Whether it’s cameras, robots, or toilets, Japan seems to be one step ahead of the world’s latest hardware trends when it comes to solving problems most people wouldn’t think existed. For those of us who have yet to grace our fair fannies upon a Japanese porcelain throne, the full-sensory experience can be overwhelming, especially with your pants around your ankles. But fear not! As Axiom will have you purging your systems without skipping a beat by the end of this article.
Japan is a country that prides itself on cleanliness, a cultural aspect that is apparent through things like its immaculate public transportation and attention to detail in everything. This notion of making every experience as clean and streamlined as possible has evolved the act of using the toilet into a technological ballet of buttons, sensors, and jet-powered streams of antibacterial water. However advance Japan’s toilets have come to be, things did not start off quite so elegantly.
A Brief History
As children’s book writer and illustrator Taro Gomi [ link ] mentions in the title of one of his most famous books, “Minna Unchi” (“みんなうんち”) or “Everybody Poops”. The only difference is how we go about doing it. Dating as far as 14,000 BC, researchers have found evidence giving insight into the different manners in which Japanese people used to dispose of, and in some cases use, human fecal matter. Although it is far from a clean story, compared to the streets of medival England, Japan was far ahead of its time in keeping things tidy.
Japanese toilets were generally located outside in outhouse-style pits away from living quarters. In more primitive situations, toilets would be fashioned over small, running streams that aided in the washing away of waste materials and doubled as a natural bidet. Perhaps one of the most interesting tools of the trade, that existed before the widespread use of toilet paper, was called the chuugi (籌木) (pictured above). As nothing more than a delicately shaped stick, chuugi were used in the appropriate fashion to clear away waste and then disposed of afterwards.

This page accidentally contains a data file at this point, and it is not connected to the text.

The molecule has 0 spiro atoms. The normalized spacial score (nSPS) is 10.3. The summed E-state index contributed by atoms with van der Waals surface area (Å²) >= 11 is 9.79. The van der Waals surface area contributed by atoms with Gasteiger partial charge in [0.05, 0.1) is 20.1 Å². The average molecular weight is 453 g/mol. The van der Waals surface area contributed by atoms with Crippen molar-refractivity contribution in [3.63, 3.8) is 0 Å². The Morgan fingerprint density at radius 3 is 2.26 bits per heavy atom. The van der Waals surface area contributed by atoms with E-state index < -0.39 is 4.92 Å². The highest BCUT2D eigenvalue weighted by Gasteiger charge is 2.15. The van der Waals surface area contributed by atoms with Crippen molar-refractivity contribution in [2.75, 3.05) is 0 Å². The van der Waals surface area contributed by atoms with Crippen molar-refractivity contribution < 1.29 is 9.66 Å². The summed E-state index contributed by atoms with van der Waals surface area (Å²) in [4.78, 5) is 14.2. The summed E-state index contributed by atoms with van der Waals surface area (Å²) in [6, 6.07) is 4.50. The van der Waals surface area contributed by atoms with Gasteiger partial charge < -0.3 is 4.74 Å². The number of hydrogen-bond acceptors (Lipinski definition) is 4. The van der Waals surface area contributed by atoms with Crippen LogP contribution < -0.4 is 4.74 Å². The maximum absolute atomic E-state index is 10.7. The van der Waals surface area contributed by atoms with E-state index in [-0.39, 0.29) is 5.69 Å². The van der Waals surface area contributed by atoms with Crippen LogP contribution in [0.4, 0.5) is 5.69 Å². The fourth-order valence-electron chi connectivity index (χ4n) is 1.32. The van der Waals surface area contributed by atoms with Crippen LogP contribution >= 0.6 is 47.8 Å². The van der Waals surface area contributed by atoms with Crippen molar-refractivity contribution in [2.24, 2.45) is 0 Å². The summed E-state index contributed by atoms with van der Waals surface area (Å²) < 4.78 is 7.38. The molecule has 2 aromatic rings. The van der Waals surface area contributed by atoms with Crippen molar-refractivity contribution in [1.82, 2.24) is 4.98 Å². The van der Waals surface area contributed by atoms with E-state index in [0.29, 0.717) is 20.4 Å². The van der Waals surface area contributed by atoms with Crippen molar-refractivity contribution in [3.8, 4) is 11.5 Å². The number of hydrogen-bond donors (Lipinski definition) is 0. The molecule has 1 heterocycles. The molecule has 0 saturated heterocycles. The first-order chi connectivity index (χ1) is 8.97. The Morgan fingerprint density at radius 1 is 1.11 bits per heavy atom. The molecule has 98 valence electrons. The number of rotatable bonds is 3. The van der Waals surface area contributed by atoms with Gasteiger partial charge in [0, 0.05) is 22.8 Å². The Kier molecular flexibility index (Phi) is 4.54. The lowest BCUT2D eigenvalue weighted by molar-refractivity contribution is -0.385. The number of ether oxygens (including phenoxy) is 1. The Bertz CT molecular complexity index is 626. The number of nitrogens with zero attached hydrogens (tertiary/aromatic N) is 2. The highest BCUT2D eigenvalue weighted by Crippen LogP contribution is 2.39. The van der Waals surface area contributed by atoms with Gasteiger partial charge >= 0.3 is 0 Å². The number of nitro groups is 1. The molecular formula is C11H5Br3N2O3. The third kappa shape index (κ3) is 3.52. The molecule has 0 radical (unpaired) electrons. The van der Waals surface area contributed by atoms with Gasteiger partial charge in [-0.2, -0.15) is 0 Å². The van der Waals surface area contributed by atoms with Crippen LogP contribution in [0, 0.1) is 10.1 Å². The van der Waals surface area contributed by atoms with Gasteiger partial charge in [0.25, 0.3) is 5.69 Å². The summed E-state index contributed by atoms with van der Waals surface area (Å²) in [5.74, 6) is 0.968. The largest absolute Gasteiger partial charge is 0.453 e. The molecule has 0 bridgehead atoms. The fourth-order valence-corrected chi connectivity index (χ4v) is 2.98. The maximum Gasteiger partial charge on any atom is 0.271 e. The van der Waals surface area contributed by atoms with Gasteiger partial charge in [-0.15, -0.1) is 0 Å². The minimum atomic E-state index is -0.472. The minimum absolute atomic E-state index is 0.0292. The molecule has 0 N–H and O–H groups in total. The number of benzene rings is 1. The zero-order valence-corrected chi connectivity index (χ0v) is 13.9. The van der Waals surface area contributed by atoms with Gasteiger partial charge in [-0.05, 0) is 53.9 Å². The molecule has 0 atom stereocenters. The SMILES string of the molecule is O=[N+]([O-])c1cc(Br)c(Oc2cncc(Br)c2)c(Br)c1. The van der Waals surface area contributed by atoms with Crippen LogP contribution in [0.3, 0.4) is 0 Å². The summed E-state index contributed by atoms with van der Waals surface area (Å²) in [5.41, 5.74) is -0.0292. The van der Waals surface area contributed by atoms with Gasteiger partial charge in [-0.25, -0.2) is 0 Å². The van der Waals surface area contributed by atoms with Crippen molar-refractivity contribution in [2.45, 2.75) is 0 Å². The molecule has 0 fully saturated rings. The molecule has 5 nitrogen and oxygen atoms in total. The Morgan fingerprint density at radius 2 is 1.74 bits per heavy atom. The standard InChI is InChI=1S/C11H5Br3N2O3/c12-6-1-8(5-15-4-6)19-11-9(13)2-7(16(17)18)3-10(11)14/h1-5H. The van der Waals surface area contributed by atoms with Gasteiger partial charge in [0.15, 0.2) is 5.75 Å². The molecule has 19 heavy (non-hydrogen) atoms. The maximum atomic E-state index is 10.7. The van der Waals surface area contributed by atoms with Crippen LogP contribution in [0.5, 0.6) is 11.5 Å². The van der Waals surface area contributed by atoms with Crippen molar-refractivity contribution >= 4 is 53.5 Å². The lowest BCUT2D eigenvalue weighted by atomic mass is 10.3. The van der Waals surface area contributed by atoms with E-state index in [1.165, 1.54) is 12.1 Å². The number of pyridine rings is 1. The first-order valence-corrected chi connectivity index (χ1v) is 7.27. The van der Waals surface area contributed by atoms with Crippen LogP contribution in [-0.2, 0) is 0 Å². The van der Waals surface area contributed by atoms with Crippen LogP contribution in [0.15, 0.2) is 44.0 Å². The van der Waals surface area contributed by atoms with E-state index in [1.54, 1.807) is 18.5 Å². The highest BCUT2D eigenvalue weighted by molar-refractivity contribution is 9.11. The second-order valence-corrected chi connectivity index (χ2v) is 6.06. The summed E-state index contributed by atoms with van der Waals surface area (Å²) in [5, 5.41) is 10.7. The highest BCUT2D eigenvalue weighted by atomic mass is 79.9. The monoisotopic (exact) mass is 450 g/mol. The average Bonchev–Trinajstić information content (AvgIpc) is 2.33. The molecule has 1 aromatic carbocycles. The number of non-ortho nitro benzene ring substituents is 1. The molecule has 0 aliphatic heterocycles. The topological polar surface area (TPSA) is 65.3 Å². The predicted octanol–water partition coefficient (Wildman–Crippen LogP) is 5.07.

The Modern Toilet
After World War II, like much of Japan’s culture, an influx of western ideals and technologies quickly reshaped the nation and its toilet culture. The traditional botton benjo (ぼっとん便所), or squat toilet, became quickly replaced with modern western-style toilets. Even in cases where a full system could not be installed, plastic retro-fit versions were placed above the traditional toilets. As the Japanese are not ones to be outdone by any of the latest trends, it was not long until heated seats and automatic evacuation systems came standard on household toilets.
Manufactured by the Japanese company Toto Ltd. [ link ], the TOTO Washlet series introduced a complete and lid replacement upgrade commonly found in both Japanese private and public facilities. This toilet set the stage for multiple versions that landed the seat in the Guinness Book of World Records for its plethora of features. Within the various options available include a heated seat, warm-water self-cleaning bidet, automatic deodorizer, and noise-canceling systems.
Next time you find yourself enjoying the modern comforts of being in Japan in the 21st century, be careful on which buttons you push. At this rate they will be replacing water jets with more efficient laser-guided systems.